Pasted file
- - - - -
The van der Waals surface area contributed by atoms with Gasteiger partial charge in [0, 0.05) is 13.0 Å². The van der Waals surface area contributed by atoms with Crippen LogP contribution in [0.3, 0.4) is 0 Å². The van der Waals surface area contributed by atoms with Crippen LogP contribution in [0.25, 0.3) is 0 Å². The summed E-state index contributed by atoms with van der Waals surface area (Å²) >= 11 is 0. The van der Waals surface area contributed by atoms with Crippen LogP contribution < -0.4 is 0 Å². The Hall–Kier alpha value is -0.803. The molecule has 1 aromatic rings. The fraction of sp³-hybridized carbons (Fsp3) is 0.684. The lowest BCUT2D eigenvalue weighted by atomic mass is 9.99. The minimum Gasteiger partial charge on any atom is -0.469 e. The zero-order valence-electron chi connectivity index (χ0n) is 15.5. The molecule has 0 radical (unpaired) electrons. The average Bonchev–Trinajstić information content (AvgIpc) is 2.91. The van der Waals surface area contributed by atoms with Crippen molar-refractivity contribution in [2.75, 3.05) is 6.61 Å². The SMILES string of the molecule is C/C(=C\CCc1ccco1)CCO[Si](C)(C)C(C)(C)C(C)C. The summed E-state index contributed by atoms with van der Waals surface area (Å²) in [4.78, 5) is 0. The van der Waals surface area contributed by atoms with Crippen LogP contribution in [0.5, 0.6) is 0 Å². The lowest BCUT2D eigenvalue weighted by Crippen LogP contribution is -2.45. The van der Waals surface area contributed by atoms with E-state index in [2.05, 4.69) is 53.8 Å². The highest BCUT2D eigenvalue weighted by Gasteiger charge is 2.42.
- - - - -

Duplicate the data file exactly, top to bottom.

The van der Waals surface area contributed by atoms with Gasteiger partial charge in [0, 0.05) is 13.0 Å². The van der Waals surface area contributed by atoms with Crippen LogP contribution in [0.3, 0.4) is 0 Å². The van der Waals surface area contributed by atoms with Crippen LogP contribution in [0.25, 0.3) is 0 Å². The summed E-state index contributed by atoms with van der Waals surface area (Å²) >= 11 is 0. The van der Waals surface area contributed by atoms with Crippen LogP contribution < -0.4 is 0 Å². The Hall–Kier alpha value is -0.803. The molecule has 1 aromatic rings. The fraction of sp³-hybridized carbons (Fsp3) is 0.684. The lowest BCUT2D eigenvalue weighted by atomic mass is 9.99. The minimum Gasteiger partial charge on any atom is -0.469 e. The zero-order valence-electron chi connectivity index (χ0n) is 15.5. The molecule has 0 radical (unpaired) electrons. The average Bonchev–Trinajstić information content (AvgIpc) is 2.91. The van der Waals surface area contributed by atoms with Crippen molar-refractivity contribution in [2.75, 3.05) is 6.61 Å². The SMILES string of the molecule is C/C(=C\CCc1ccco1)CCO[Si](C)(C)C(C)(C)C(C)C. The summed E-state index contributed by atoms with van der Waals surface area (Å²) in [4.78, 5) is 0. The van der Waals surface area contributed by atoms with Crippen LogP contribution in [0.5, 0.6) is 0 Å². The lowest BCUT2D eigenvalue weighted by Crippen LogP contribution is -2.45. The van der Waals surface area contributed by atoms with E-state index in [2.05, 4.69) is 53.8 Å². The highest BCUT2D eigenvalue weighted by Gasteiger charge is 2.42.